Friday, July 27, 2007

Gracias a Dios

I feel like I'm wobbling on the precipice of a balance beam. Just before chemo, perhaps a couple of days, and especially as I sit here waiting to go back to Chair 12, I have great anxiety. Will I fall onto the soft blue mat and sustain relatively few side effects after chemo, or will I tumble to the hard wood floor, and feel pain and discomfort for the next two weeks, until I am poisioned again. That is the anxiety, the worry. It is, though, only a balance beam. Not a cliff. I might get hurt, but I won't die.

The good news is that the doctor said I'm doing great. When I recount my side effects, they are few. "Do you have severe sensitivity in your fingers or hands?" Nope, I'm cold sensitive for a few days after chemo and I've noticed my fingers peel some. "Are you nauseated?" Yes, but not severely; a burp might produce a little something, but I have never projectile vomited. "Do you have an appetitite?" Not really, but I take care to eat, and I love sweets. I've noticed that some ginger tea that came in a Get Well basket given to me by Mary and Anantha helps stimulate my appetitite.

I'm watching a thin, frail, bald woman walk toward the exit, using a cane, just finished with chemo. That is not me. Thank God. How did I get so lucky. I have hair, and though I am thinner (an acceptable weight at last for an aging, menopausal woman), I'm not frail. Still working out, though I've decreased my weights, some.

I asked my doctor if I still have cancer, and he said No. But I should think of the chemo as extra insurance, a precaution against getting cancer again. Or getting it in another place. And so I will consider myself cancer free. With another four months of precaution coming my way. That is not a severe burden to bear. Considering what others within my eyesight are going through.

Gracias a Dios.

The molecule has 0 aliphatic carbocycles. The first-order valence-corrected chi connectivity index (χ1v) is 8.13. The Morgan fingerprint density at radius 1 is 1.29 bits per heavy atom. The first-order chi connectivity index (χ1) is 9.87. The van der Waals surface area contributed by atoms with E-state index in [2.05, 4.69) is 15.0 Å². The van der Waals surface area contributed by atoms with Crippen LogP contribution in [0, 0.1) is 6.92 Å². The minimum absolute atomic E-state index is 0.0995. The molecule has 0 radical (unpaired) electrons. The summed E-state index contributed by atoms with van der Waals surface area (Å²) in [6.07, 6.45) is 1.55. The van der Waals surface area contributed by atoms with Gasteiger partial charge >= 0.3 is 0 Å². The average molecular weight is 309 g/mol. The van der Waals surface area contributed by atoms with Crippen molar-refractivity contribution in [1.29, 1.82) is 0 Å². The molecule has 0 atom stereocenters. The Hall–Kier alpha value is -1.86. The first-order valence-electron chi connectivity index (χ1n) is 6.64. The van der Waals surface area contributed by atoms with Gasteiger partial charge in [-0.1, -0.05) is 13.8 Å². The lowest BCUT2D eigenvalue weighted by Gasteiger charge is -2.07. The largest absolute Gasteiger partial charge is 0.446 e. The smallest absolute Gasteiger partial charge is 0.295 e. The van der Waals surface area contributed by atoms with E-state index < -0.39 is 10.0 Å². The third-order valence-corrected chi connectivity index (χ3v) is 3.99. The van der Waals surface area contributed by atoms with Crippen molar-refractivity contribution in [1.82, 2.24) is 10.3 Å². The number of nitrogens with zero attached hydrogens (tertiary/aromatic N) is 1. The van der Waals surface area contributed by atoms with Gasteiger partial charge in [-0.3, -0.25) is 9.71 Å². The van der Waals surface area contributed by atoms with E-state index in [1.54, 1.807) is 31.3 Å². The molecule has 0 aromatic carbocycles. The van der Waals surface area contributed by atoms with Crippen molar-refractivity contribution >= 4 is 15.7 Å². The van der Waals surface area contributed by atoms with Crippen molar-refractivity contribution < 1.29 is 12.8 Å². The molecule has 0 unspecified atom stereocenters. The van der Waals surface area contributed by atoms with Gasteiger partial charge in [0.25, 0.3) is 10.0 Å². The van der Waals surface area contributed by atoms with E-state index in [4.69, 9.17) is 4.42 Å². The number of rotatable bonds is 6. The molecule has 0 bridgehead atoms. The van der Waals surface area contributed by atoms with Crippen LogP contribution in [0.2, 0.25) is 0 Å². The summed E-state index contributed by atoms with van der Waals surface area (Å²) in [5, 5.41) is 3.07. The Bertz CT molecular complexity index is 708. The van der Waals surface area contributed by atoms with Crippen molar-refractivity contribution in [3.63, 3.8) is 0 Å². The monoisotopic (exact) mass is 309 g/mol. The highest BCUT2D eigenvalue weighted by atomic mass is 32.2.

Thursday, July 26, 2007

I can taste it already

The fuzz that gets on my tongue after chemo. Chemo is tomorrow, less than 24-hours away. The anxiety is creeping near. The sensitivity to cold. The icky feeling in my body. The stupid fanny pack that tethers me to the chemical for two days, until Sunday afternoon. The way food doesn't appeal.

We are having good friends over tomorrow night, Sam and Chris. Bob wants to cook some of his "famous" dry rub ribs and I insist only good friends come over for that. First of all, the ribs are hot as heck and could cause you to pant out loud, and secondly, the black rib particles get stuck in your teeth, so you can't really laugh with your teeth showing. Unless you feel comfortable with the people who are eating them with you.

And thirdly, unrelated to the ribs, I need guests who don't care if I feel crappy. And that would be Sam and Chris.

If I need to excuse myself, they will be content to sip Scotch or Gin & Tonic on the deck with Bob.

Tuesday, July 24, 2007

We're baaaaack

from our road trip to Wisconsin/Illinois. I am now officially a cowgirl cheesehead. (right; click on photos for larger view.)

The trip was terrific.

I LOVE Madison, Wisc., and could easily live there if a) I had a job there; b) I had a place to live there; and c) my husband would move there. Alas, I will stay in Chicago (which is a pretty good place to live too). Both cities have horrible winters, but Madison has wonderful biking community. And if you go, stay at the Hotel Ruby Marie Bed & Breakfast. It was lovely. Very nice rooms, neat and clean, and a great free breakfast on the weekends. I had poached eggs, ham, toast and fried potatoes. Yummy. And wasn't hungry for a long, long time. We also ate at a very nice Indonesian restaurant. Double yummy. There was a farmer's market street fair going on, which happens every weekend in the summer. They had lots of food: cheese, vegetables, meats, cookies. Holy Moly. I wish my appetite was better (but maybe not).

Milwaukee was so-so, but Mader's (left) was great! The Knickerbocker, I wouldn't recommend. It was quaint, but old and run-down. But the location was good and the price was OK.